The recovery phase for infrastructure is not a level play field

By Giuseppe Corona
Head of Global Listed Infrastructure - Infrastructure London, United Kingdom

When people think about infrastructure, they can sometimes be under the misconception that the asset class can be a considered as a single, cohesive sector.

But in reality, it is composed of many different industries and sub-sectors that are affected by different economic events in different ways.

Never has this been more evident than during the pandemic.

Sectors like utilities and communications are generally largely immune from the economic cycle, while sectors like energy and transport are usually considered to be quite sensitive.

When assets are hit with a shocking economic event, like a pandemic that can cause GDP contractions of more than 10 per cent in some countries, it is natural to see differing reactions within the different sectors.

We believe responses by sectors was even more complex than that, as the different sectors demonstrated different performances over time as the twists and turns of the pandemic played out.

The early pandemic period had a particularly severe economic impact as governments reacted with lockdowns, border closures and restrictions on business operations. During this period, we believe the sectors that went well were the ones who were more defensive like telecommunication and utilities, while energy and transport were hit.

However, this remarkably short phase was rapidly followed by news of vaccines and a swift change in market rhetoric from lockdown to re-opening.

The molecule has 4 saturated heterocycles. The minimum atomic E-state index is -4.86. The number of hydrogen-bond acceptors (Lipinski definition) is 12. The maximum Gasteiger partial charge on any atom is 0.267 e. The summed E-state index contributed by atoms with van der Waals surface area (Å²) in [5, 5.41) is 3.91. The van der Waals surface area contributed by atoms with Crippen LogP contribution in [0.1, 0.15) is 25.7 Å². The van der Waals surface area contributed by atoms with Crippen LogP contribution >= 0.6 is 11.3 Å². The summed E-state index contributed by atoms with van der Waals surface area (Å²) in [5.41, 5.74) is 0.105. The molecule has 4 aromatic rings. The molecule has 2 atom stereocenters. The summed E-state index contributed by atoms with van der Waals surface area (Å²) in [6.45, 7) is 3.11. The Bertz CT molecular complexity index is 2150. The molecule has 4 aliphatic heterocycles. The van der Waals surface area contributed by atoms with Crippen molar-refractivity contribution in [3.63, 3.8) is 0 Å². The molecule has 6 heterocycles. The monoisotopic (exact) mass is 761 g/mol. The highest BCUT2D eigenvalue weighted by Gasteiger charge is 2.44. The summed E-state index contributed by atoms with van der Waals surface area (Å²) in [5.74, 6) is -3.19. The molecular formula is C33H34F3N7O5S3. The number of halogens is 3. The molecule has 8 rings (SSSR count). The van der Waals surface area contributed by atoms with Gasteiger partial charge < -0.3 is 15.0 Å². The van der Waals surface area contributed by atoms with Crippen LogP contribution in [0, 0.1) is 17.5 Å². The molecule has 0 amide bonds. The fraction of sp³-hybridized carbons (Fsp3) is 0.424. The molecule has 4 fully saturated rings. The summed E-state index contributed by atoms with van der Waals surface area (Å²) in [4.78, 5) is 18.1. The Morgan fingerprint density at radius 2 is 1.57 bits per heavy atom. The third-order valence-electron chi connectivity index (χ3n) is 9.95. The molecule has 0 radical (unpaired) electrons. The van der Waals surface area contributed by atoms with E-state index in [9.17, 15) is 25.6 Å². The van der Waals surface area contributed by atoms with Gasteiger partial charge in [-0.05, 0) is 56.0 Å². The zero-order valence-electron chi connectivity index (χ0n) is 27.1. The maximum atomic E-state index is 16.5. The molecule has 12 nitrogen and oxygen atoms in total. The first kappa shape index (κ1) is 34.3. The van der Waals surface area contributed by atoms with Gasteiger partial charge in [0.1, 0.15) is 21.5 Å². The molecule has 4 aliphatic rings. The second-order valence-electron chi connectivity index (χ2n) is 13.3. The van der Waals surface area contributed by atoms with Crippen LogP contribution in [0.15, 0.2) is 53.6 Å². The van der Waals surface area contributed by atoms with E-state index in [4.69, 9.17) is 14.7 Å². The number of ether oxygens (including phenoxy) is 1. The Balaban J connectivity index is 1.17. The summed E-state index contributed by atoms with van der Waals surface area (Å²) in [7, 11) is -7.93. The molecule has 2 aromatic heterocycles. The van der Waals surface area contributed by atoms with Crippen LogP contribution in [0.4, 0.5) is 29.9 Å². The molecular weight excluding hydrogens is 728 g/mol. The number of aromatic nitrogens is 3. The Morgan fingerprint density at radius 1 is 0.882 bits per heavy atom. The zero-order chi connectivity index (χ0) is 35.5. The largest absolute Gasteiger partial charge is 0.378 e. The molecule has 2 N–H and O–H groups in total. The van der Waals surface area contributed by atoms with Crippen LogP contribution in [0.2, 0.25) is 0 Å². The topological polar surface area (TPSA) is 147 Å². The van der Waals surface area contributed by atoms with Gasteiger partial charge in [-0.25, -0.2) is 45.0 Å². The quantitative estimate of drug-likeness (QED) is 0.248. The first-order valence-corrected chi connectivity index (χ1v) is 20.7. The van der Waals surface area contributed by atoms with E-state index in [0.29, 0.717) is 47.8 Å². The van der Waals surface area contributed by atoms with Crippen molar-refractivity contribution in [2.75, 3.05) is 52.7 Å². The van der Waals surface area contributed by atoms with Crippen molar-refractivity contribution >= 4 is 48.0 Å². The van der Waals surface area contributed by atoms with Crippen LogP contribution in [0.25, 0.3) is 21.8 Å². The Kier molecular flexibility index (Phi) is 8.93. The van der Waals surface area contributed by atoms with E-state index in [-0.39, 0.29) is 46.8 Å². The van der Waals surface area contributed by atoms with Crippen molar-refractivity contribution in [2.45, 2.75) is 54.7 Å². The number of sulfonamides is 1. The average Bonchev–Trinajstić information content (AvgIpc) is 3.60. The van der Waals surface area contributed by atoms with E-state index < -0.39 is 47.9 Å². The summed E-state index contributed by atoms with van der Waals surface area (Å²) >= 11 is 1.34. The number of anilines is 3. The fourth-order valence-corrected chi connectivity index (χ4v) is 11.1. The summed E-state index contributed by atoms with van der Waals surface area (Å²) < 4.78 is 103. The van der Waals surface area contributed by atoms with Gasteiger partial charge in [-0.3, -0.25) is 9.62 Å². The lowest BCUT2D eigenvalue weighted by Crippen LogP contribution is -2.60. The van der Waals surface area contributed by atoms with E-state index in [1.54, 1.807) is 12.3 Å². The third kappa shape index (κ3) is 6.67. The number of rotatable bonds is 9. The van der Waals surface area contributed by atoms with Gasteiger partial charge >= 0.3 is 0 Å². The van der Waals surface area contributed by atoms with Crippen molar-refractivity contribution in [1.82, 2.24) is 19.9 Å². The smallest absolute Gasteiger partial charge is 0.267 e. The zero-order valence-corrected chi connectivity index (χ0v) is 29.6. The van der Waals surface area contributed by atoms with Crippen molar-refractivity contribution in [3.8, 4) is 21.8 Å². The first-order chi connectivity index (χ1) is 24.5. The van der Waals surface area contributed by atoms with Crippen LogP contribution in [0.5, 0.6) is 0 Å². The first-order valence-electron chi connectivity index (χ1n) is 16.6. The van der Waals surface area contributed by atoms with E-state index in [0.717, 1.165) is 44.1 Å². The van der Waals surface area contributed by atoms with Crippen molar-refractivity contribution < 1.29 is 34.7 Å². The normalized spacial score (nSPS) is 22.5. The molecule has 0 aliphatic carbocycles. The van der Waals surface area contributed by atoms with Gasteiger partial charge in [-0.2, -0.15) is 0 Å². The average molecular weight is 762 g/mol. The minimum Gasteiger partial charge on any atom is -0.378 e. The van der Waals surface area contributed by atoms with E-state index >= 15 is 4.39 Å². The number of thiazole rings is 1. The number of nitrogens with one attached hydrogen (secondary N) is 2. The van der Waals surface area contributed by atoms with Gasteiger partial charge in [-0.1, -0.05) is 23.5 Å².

During this second phase of the pandemic, in our opinion the sectors that were most penalised early fared better. Energy and transport sectors have performed relatively better over the last six to nine months1.

This re-opening euphoria has given way to a new phase where the market became fixated on the question of whether economies would be re-opening fully or whether the world will experience a series of further lockdowns.

One thing that is different about this new phase is that the cycles of pessimism and optimism are getting shorter.

From March 2020, we had eight months of lockdown worry followed by four months of reopening excitement in Europe. Now in 2021, we are seeing shorter market cycles occurring in Europe and the US depending on the spread of new variants of COVID-19.

As investors, we need to try to stay immune from this noise. This is especially true for infrastructure. Infrastructure investors typically invest in assets with a long-term view to hold over decades.

The recovery will be different for different assets

Regardless of which sector is the short-term flavour of the month, eventually the world will overcome and recover from this pandemic.

One interesting aspect of infrastructure is that the same event can have different effects on different assets – for example what may be considered negative for an airport (lockdowns and international border closures) might be positive for a telecommunications asset (more data usage).

Whether the solution is the development of widespread immunity, or because the vaccine will be rolled out to the global population, we believe it should not matter to investors taking a long-term view of their assets.

Sometime in the next two, three or four years, the world will return to normal.

The trap is being lured into these reopening versus lockdown trades.

In fact, as contrarian investors at AMP Capital, we aim to take advantage of the market’s swings to scale positions upwards or downwards in key sectors.

As the Delta variant of the virus swept the world in recent weeks, AMP Capital has tilted its exposure to the transportation sector because some stocks were down 15 to 20 per cent in a month2.

Where we believe there may be a dislocation between share price and value, we always try to take advantage through our investment choices. When the market acts in such a binary way this can present opportunity for investors who are watching for it.